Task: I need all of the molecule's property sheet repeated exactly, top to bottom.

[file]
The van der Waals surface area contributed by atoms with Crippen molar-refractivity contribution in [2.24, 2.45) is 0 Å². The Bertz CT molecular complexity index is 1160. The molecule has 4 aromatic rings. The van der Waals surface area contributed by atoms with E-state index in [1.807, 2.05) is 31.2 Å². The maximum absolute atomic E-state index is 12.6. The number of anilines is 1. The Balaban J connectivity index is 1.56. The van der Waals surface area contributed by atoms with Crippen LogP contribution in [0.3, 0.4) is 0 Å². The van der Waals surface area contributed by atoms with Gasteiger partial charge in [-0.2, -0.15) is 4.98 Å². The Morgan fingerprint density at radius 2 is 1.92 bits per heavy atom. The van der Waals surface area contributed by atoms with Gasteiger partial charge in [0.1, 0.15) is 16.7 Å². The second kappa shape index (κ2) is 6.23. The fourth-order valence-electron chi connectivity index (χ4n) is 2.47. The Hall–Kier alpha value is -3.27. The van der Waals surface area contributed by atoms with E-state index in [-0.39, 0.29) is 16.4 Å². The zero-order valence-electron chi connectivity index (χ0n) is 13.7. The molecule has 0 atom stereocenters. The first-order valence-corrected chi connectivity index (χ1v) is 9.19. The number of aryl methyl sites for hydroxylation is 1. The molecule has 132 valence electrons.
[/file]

The van der Waals surface area contributed by atoms with Crippen molar-refractivity contribution in [2.24, 2.45) is 0 Å². The Bertz CT molecular complexity index is 1160. The molecule has 4 aromatic rings. The van der Waals surface area contributed by atoms with E-state index in [1.807, 2.05) is 31.2 Å². The maximum absolute atomic E-state index is 12.6. The number of anilines is 1. The Balaban J connectivity index is 1.56. The van der Waals surface area contributed by atoms with Crippen LogP contribution in [0.3, 0.4) is 0 Å². The van der Waals surface area contributed by atoms with Gasteiger partial charge in [-0.2, -0.15) is 4.98 Å². The Morgan fingerprint density at radius 2 is 1.92 bits per heavy atom. The van der Waals surface area contributed by atoms with Gasteiger partial charge in [0.1, 0.15) is 16.7 Å². The second kappa shape index (κ2) is 6.23. The fourth-order valence-electron chi connectivity index (χ4n) is 2.47. The Hall–Kier alpha value is -3.27. The van der Waals surface area contributed by atoms with E-state index in [-0.39, 0.29) is 16.4 Å². The zero-order valence-electron chi connectivity index (χ0n) is 13.7. The molecule has 0 atom stereocenters. The first-order valence-corrected chi connectivity index (χ1v) is 9.19. The number of aryl methyl sites for hydroxylation is 1. The molecule has 132 valence electrons.